Mixing Engineer, Producer
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Interview with Jake Riedel
Q: Tell us about a project you worked on you are especially proud of and why. What was your role?
A: I hate questions like this. I'm proud of anything I release and would stand by it.
Q: What are you working on at the moment?
A: Recording an album with a client locally.
Q: Is there anyone on SoundBetter you know and would recommend to your clients?
A: Many other engineers. And yes, especially for services they may be better suited for.
Q: Analog or digital and why?
A: Digital. Makes sense from a financial perspective. Some outboard analog gear can't be replicated, but much can.
Q: What's your 'promise' to your clients?
A: Happiness with the recording quality.
Q: What do you like most about your job?
A: Enjoying and improving upon the music and art of others.
Q: What questions do customers most commonly ask you? What's your answer?
A: Is this going to be the final copy?
Q: What's the biggest misconception about what you do?
A: Not sure.
Q: What questions do you ask prospective clients?
A: Depends on the project. Quality of stems is usually a concern if the band records themselves.
Q: What advice do you have for a customer looking to hire a provider like you?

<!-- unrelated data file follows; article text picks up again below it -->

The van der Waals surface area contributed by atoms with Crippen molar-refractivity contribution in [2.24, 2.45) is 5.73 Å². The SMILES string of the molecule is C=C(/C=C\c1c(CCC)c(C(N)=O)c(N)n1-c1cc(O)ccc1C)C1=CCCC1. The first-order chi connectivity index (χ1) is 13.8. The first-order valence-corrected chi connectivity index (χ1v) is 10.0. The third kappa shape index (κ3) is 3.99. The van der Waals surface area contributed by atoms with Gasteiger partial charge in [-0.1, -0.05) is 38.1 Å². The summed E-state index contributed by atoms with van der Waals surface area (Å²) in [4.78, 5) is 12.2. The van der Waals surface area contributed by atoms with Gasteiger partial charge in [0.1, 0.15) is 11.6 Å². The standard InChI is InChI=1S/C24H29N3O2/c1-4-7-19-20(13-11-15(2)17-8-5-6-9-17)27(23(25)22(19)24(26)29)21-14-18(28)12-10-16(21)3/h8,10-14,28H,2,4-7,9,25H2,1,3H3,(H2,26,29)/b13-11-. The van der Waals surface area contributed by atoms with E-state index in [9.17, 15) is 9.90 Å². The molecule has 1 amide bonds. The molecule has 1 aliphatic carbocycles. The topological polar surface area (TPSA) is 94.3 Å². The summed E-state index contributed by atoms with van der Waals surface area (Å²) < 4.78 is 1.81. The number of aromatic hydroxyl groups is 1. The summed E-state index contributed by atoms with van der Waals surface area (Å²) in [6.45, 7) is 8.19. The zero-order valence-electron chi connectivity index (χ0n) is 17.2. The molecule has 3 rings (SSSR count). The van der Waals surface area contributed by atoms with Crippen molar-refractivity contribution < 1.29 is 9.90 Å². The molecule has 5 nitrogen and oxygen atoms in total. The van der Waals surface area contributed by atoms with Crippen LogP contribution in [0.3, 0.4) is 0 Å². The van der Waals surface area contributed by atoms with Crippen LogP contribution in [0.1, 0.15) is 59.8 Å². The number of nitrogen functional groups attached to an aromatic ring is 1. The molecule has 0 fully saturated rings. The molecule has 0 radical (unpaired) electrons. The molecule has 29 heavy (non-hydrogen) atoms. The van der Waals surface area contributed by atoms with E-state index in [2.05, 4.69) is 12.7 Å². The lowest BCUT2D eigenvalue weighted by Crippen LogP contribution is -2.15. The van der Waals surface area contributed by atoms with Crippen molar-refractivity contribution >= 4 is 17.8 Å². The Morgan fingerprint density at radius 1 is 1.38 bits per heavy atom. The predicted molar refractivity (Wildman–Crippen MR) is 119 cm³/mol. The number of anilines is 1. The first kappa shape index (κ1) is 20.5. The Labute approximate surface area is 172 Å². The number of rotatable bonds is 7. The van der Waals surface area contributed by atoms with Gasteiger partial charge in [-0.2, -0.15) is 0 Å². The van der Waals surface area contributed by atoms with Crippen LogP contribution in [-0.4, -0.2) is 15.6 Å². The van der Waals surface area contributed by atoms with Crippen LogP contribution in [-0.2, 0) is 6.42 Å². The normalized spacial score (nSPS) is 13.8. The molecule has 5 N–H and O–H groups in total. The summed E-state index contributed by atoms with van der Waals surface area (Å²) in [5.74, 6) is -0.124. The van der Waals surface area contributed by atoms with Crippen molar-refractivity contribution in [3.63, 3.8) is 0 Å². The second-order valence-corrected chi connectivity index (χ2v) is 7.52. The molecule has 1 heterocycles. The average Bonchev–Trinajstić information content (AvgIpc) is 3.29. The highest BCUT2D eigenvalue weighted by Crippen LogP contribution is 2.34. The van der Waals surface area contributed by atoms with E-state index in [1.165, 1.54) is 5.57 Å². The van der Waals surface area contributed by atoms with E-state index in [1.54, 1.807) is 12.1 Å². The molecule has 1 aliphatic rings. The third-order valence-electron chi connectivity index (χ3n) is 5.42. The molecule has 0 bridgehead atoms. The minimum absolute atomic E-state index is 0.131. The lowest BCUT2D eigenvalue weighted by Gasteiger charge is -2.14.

A: Don't overpay for a big name.
Q: If you were on a desert island and could take just 5 pieces of gear, what would they be?
A: Pc, audio interface, guitar, studio monitors, a satellite internet connection.
Q: What was your career path? How long have you been doing this?
A: 10+ years producing my own music. About 2 years at a hobbyist level producing music for others.
Q: How would you describe your style?
A: Self taught. Not always by the book. Striving to always be better than last time.
Q: Which artist would you like to work with and why?
A: Any talented artists. I enjoy producing music that I can enjoy listening to as I mix it.
Q: Can you share one music production tip?
A: A good stereo bus compressor can pick up a lot of slack on an unmastered track. Also, sample replacement can be your best friend when mixing drums.
Q: What type of music do you usually work on?
A: Heavier metal and core based music. I also mix a lot of more mainstream rock for clients, and compose my own electronic stuff from time to time. Looking to branch out more on mixing projects in the future.
Q: What's your strongest skill?
A: Drum and instrument midi programming. Hands down. I can make incredibly realistic sounding programmed drums. I can make most other virtual instruments sound excellent and human if the sample library is extensive enough to permit it.
Q: What do you bring to a song?
A: My music composition, arrangement, and production background. I know how to make songs flow well, and I know how to make a balanced mix.
Q: What's your typical work process?
A: Depends on the project.
Q: Tell us about your studio setup.
A: Nothing overly exciting. Basic 24bit interface. Room treatment. Several sets of low and mid range monitors. Some inexpensive workhorse microphones. A few tube amps, and a drum set.
Q: What other musicians or music production professionals inspire you?
A: Glenn Fricker, Joey Sturgis, Brian Hood, Joel Wanasek, Eyal Levi, Ermin Hamidovic, Andy Sneap
Q: Describe the most common type of work you do for your clients.
A: General music production, midi drum and instrument programming, mix engineering, light in house mastering.